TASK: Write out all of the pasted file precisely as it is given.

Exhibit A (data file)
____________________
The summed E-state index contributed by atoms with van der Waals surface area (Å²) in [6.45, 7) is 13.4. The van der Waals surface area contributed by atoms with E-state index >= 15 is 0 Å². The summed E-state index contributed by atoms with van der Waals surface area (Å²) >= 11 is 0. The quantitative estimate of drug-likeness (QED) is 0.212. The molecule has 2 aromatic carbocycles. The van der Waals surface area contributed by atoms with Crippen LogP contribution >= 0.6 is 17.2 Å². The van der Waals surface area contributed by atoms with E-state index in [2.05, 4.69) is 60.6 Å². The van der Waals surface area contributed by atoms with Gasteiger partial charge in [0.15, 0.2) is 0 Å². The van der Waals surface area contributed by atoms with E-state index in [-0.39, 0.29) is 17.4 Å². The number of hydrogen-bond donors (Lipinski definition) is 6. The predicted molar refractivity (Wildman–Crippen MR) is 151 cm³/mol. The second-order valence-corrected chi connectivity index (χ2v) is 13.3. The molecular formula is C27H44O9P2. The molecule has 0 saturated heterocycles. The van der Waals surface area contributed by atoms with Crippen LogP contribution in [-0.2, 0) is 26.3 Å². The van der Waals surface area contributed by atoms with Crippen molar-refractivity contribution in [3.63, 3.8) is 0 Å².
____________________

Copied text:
The summed E-state index contributed by atoms with van der Waals surface area (Å²) in [6.45, 7) is 13.4. The van der Waals surface area contributed by atoms with E-state index >= 15 is 0 Å². The summed E-state index contributed by atoms with van der Waals surface area (Å²) >= 11 is 0. The quantitative estimate of drug-likeness (QED) is 0.212. The molecule has 2 aromatic carbocycles. The van der Waals surface area contributed by atoms with Crippen LogP contribution >= 0.6 is 17.2 Å². The van der Waals surface area contributed by atoms with E-state index in [2.05, 4.69) is 60.6 Å². The van der Waals surface area contributed by atoms with Gasteiger partial charge in [0.15, 0.2) is 0 Å². The van der Waals surface area contributed by atoms with E-state index in [-0.39, 0.29) is 17.4 Å². The number of hydrogen-bond donors (Lipinski definition) is 6. The predicted molar refractivity (Wildman–Crippen MR) is 151 cm³/mol. The second-order valence-corrected chi connectivity index (χ2v) is 13.3. The molecular formula is C27H44O9P2. The molecule has 0 saturated heterocycles. The van der Waals surface area contributed by atoms with Crippen LogP contribution in [-0.2, 0) is 26.3 Å². The van der Waals surface area contributed by atoms with Crippen molar-refractivity contribution in [3.63, 3.8) is 0 Å².